A Quick One About CSS Viewport Sizes

A Quick One About CSS Viewport Sizes


2 min read

I can still remember to this day when I wrote my very first web page on a computer that had a CRT monitor with a resolution of 640x480 pixels. This was around the late 90s or early 2000s.

Back then everything had a "responsive" design even though that word was foreign to web developers. We just assumed that if people have 640px widths or 800px widths others most likely have smaller or larger resolution sizes.

Today, we somewhat come full circle with responsive design, though it's not just about pixel width, oh it's much much more. There are so many variables to take into account that I honestly lost track of it all. Display sizes come in all shapes and forms ranging from 320px width up to 5120px wide or more, not to mention pixel density multipliers, image art direction, and so on...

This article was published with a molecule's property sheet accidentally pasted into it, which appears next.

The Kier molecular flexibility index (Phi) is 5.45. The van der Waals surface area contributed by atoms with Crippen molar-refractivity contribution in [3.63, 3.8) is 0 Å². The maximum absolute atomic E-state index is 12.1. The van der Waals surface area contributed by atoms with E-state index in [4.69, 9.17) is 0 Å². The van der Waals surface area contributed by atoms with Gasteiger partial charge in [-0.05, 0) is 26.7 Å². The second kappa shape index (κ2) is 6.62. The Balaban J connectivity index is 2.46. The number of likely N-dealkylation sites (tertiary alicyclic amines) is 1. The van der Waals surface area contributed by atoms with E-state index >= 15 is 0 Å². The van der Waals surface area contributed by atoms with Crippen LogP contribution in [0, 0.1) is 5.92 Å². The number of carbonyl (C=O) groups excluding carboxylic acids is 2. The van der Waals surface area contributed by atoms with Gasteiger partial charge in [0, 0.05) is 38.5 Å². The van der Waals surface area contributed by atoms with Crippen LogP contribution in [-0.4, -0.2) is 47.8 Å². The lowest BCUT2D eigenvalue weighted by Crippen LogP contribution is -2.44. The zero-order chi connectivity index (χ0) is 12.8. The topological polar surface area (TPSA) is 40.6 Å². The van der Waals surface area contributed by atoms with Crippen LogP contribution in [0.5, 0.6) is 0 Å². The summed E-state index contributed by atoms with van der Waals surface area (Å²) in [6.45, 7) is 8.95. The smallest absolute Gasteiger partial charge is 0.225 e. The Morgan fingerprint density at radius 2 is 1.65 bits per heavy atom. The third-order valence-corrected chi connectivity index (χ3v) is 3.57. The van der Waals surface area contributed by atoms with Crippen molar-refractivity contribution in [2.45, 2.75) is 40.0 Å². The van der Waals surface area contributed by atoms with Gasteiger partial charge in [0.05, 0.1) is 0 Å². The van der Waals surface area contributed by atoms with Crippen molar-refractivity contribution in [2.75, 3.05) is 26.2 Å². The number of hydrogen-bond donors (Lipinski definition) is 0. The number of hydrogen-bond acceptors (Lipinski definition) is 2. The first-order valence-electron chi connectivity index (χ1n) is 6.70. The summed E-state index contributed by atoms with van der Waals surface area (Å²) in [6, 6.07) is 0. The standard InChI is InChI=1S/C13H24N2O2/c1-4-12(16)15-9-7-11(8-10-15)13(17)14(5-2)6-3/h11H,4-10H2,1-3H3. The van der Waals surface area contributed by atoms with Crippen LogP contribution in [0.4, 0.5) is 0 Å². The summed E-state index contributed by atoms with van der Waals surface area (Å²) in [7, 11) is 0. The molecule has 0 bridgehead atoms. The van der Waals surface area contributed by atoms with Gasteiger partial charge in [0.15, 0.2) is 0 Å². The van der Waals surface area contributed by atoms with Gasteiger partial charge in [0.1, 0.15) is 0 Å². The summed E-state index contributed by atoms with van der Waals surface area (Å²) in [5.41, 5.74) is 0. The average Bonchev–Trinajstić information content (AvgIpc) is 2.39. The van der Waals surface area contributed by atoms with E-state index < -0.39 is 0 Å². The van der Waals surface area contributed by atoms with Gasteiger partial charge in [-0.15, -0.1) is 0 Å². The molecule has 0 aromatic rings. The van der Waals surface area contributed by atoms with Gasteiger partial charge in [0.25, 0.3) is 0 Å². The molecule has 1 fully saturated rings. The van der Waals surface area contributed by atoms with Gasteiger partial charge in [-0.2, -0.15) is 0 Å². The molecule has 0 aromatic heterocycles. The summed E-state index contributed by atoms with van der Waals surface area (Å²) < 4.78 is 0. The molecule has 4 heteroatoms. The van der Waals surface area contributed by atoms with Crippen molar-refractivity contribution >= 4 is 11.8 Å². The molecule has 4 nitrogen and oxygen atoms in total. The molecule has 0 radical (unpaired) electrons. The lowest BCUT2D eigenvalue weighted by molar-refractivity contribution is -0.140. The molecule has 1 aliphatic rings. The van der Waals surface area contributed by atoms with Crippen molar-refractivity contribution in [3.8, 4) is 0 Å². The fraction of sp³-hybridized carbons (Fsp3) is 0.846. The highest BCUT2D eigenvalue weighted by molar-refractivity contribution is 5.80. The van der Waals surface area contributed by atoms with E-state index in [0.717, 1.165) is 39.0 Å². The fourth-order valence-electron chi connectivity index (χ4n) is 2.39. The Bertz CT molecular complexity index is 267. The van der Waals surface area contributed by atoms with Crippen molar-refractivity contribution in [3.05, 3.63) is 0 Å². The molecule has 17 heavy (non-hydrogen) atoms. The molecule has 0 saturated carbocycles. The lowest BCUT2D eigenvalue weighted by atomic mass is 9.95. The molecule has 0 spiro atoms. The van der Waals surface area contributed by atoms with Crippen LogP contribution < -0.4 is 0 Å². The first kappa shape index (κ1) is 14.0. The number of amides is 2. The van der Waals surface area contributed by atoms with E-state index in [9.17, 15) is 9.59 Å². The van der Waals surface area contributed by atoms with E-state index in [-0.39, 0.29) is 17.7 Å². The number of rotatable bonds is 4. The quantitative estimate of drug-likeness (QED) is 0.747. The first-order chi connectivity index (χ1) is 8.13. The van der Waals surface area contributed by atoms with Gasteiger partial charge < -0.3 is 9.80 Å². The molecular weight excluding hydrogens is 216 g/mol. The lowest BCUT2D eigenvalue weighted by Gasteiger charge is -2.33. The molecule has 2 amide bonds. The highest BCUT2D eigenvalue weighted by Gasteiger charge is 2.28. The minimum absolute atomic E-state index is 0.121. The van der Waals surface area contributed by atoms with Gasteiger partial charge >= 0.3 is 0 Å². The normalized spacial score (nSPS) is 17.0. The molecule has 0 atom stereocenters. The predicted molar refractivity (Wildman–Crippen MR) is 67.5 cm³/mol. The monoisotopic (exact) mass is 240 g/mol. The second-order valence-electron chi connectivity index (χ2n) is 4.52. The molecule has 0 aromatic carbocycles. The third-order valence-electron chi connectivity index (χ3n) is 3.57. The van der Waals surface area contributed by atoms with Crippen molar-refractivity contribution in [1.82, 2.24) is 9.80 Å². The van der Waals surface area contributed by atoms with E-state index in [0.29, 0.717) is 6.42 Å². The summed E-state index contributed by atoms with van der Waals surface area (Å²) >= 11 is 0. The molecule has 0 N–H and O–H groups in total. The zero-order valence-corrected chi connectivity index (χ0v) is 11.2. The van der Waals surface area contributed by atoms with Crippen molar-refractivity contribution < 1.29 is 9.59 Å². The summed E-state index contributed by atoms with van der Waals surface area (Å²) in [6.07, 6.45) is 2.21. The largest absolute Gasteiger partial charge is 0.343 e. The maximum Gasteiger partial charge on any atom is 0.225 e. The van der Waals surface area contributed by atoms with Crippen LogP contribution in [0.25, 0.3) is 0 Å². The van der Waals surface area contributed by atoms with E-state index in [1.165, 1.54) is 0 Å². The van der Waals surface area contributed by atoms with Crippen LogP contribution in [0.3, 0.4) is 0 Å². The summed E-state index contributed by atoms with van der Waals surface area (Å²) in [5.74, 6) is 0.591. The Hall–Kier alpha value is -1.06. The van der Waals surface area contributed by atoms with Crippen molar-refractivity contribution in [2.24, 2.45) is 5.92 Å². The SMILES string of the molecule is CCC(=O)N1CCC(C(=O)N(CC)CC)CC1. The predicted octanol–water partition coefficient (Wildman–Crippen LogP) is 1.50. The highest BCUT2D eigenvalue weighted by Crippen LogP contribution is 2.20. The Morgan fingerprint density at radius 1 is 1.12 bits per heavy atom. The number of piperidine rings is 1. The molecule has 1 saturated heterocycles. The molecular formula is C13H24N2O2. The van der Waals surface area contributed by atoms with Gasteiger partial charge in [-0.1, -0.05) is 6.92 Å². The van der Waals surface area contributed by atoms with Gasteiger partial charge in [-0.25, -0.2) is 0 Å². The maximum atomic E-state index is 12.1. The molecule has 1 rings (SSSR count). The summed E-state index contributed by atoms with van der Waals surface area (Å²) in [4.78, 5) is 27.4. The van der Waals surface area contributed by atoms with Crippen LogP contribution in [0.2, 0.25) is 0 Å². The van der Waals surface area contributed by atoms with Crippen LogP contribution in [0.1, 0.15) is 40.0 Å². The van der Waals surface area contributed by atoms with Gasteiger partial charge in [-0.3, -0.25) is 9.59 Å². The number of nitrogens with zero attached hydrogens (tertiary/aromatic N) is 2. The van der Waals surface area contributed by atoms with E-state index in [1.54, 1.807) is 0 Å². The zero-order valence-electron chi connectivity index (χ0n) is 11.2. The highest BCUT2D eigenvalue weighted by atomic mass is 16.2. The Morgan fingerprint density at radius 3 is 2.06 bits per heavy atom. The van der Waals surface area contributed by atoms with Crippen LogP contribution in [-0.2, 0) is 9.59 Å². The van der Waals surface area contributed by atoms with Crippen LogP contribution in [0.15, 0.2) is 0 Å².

I see a lot of web designers adjusting their design to make it look good only on a handful of pixel widths like the most popular ones being 768px, 1024px, 1280px, ... where they should create web designs that work on all resolutions.

Progressive enhancement should be core to web design as well, targeting the smallest screen size and working your way up to larger sizes, be it using CSS media queries, containers, flexbox, or CSS grids.

Disregard popular resolutions, because I can resize my browser window to 628x1317. Does the design look good on it? The answer should always be yes.

Cover photo byPexels